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I just clean installed Mandriva LE 10.2 and this time around, there's no extract here option when right clicking a tar.gz file. Why? I chose full installation from the install without tinkering around with individual packages. I custom partitioned the E: to a 2.9 GB Journalised FS and that green colour drive, can't remember what it's called, anyway, that was 1 GB. Could this have had any affect? Because otherwise I always choose auto allocate. Thanks for any help I can get.
Originally posted by EliasAlucard I just clean installed Mandriva LE 10.2 and this time around, there's no extract here option when right clicking a tar.gz file. Why? I chose full installation from the install without tinkering around with individual packages. Because otherwise I always choose auto allocate. Thanks for any help I can get.
I checked my own konqueror and saw that I also don't have this option. There must be some way to configure konqueror into doing that.
What I do with my tar packages is use the command line:
tar -xvf <package>
More options are required depending on the compression system, but I prefer using the compressor. For a tar.bz2:
Type: tar --help
for more help
It is hard to memorize all instructions at once, so I keep a Openoffice document in my desktop with the most used comand line instructions and personal notes about linux use.
I custom partitioned the E: to a 2.9 GB Journalised FS and that green colour drive, can't remember what it's called, anyway, that was 1 GB. Could this have had any affect?
I doubt this could be related to the right clicking issue. This is a konqueror configuration problem.
Okay, seriously, I know that these command lines are what make Linux a powerful and safe OS, but come on, I don't want to memorise all these command lines. Why aren't there more rpm packages for software? For some reason, the Firefox 1.0.4 installer shell script doesn't work with LE. I really want to convert completely to Linux from Windows, but if it's going to be a real hell just to install Firefox, then this seems like a bad choice of OS. I tried the exact instructions that were listed on the Firefox FAQ page (tar -xvf) and it didn't work. Since Mandrake is such a popular Linux distro, would it be too much to ask for an rpm Firefox?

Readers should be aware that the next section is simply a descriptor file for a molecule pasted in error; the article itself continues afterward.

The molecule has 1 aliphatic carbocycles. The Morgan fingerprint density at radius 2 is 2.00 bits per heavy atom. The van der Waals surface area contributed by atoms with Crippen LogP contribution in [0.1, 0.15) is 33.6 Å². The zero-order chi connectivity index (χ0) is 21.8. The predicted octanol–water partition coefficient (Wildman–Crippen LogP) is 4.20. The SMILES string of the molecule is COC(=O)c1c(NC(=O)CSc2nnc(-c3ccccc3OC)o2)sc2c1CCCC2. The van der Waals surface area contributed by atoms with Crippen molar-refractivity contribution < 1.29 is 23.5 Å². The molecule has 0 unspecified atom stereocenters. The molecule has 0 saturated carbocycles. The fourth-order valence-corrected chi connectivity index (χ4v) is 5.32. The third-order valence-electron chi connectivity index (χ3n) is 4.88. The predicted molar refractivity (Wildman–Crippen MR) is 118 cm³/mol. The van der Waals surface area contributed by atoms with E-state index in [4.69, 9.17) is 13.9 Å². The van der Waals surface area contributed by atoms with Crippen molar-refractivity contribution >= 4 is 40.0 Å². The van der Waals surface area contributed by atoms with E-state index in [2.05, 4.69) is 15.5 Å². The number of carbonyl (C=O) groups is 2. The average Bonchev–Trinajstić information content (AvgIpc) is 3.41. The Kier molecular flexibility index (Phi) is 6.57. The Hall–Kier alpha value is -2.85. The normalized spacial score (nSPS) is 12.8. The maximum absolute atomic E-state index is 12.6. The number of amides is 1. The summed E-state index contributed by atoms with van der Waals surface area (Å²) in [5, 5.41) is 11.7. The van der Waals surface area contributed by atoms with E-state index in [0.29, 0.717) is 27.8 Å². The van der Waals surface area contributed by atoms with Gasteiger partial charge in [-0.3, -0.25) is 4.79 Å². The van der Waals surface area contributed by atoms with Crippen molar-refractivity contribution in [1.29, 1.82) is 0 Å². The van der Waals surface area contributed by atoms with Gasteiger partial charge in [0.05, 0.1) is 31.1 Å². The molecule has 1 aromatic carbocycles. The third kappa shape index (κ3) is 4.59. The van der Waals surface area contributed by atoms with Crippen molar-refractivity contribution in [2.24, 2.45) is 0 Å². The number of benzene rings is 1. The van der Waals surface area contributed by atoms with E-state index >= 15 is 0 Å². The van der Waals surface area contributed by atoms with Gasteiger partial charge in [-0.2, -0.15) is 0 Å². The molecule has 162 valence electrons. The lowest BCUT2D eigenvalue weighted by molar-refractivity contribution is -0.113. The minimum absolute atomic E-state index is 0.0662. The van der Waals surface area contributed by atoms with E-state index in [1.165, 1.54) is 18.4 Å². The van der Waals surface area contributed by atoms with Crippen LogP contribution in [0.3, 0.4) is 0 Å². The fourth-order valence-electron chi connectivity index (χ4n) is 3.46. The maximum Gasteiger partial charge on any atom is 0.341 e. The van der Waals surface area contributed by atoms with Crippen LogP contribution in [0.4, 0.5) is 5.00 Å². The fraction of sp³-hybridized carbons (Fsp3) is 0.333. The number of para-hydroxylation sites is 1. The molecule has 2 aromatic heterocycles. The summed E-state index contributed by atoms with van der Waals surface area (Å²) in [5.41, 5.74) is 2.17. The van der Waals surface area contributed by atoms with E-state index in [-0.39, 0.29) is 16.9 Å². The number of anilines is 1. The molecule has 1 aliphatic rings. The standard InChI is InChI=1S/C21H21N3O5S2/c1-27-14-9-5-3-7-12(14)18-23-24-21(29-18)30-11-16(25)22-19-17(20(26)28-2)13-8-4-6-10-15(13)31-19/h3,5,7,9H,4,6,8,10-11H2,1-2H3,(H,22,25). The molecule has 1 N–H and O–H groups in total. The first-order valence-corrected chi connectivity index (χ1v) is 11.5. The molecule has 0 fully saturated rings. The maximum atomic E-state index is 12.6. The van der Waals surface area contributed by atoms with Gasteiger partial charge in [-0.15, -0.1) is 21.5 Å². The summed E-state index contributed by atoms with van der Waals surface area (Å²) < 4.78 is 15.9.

Now I understand your problem. When I first saw your question I thought you really wanted to extract tar files from whatever using right-click. I could not see you actually did not know you were asking the wrong question. The first thread in this forum is exactly about software installing, you should read it.
Just to make everything easier for you (Thought I found your answer a bit unpolite) I will copy here a post from Motub in that thread that can explain things much better then I could:
Originally posted by Motub Could someone explain to me why everybody answers a Mandrake's user's questions about installing software without even mentioning urpmi or RPMDrake? Not just here, either. Sorry, but this is a pet peeve of mine.
Anyway... Mandrake specific instructions:
Now in general, Mandrake has perfectly fine documentation, but I really have to give it a rasberry given that so many new users have no idea how to find the Mandrake repositories and use RPMDrake to install software from them. Since RPMDrake is one of the centerpiece jewels of the distro, I consider this a serious problem.
But OK. I will explain this again, because I'm on a (minor) mission to save Mandrake from itself . Other than this really unnecessary problem for new migrators, it's a fab distro.
The 1-3 CDs you downloaded/got from a magazine/whatever contain the base Mandrake software and many extras. However, there are thousands of applications and games available that aren't on those CDs, and that you usually get from the Internet. A piece of software is in general known as a package, but a package may come in one of two forms: source packages, and binary packages.